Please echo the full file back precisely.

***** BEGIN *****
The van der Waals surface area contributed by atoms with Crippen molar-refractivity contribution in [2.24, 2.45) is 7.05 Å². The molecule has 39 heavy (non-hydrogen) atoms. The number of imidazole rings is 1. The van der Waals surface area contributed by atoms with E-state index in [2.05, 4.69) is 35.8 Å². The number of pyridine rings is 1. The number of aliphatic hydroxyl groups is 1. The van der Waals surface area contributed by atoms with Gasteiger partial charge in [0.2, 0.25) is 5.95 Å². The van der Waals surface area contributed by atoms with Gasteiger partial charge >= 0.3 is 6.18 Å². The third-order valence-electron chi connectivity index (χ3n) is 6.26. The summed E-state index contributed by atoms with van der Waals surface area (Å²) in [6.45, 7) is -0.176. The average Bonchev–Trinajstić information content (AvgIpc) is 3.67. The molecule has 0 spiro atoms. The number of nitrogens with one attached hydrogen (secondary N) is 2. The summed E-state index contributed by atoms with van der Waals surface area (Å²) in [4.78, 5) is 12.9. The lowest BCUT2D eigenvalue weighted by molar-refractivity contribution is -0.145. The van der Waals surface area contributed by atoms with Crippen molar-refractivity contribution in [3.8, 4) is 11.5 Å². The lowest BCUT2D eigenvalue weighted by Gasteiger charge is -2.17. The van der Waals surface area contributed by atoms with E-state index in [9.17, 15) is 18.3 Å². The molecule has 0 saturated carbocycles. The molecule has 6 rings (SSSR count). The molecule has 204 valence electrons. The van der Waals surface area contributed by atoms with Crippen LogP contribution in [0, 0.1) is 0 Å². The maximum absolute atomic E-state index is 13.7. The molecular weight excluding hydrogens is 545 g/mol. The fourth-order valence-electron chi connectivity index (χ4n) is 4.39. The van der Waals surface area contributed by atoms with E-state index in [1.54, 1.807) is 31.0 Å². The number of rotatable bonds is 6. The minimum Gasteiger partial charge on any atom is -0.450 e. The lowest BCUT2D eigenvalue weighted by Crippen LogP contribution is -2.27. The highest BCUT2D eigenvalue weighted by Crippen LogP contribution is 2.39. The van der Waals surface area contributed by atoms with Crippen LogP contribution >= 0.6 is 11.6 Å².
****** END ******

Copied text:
The van der Waals surface area contributed by atoms with Crippen molar-refractivity contribution in [2.24, 2.45) is 7.05 Å². The molecule has 39 heavy (non-hydrogen) atoms. The number of imidazole rings is 1. The van der Waals surface area contributed by atoms with E-state index in [2.05, 4.69) is 35.8 Å². The number of pyridine rings is 1. The number of aliphatic hydroxyl groups is 1. The van der Waals surface area contributed by atoms with Gasteiger partial charge in [0.2, 0.25) is 5.95 Å². The van der Waals surface area contributed by atoms with Gasteiger partial charge >= 0.3 is 6.18 Å². The third-order valence-electron chi connectivity index (χ3n) is 6.26. The summed E-state index contributed by atoms with van der Waals surface area (Å²) in [6.45, 7) is -0.176. The average Bonchev–Trinajstić information content (AvgIpc) is 3.67. The molecule has 0 spiro atoms. The number of nitrogens with one attached hydrogen (secondary N) is 2. The summed E-state index contributed by atoms with van der Waals surface area (Å²) in [4.78, 5) is 12.9. The lowest BCUT2D eigenvalue weighted by molar-refractivity contribution is -0.145. The van der Waals surface area contributed by atoms with Crippen molar-refractivity contribution in [3.8, 4) is 11.5 Å². The lowest BCUT2D eigenvalue weighted by Gasteiger charge is -2.17. The van der Waals surface area contributed by atoms with E-state index in [9.17, 15) is 18.3 Å². The molecule has 0 saturated carbocycles. The molecule has 6 rings (SSSR count). The molecule has 204 valence electrons. The van der Waals surface area contributed by atoms with Crippen LogP contribution in [0, 0.1) is 0 Å². The maximum absolute atomic E-state index is 13.7. The molecular weight excluding hydrogens is 545 g/mol. The fourth-order valence-electron chi connectivity index (χ4n) is 4.39. The van der Waals surface area contributed by atoms with E-state index in [1.54, 1.807) is 31.0 Å². The number of rotatable bonds is 6. The minimum Gasteiger partial charge on any atom is -0.450 e. The lowest BCUT2D eigenvalue weighted by Crippen LogP contribution is -2.27. The highest BCUT2D eigenvalue weighted by Crippen LogP contribution is 2.39. The van der Waals surface area contributed by atoms with Crippen LogP contribution >= 0.6 is 11.6 Å².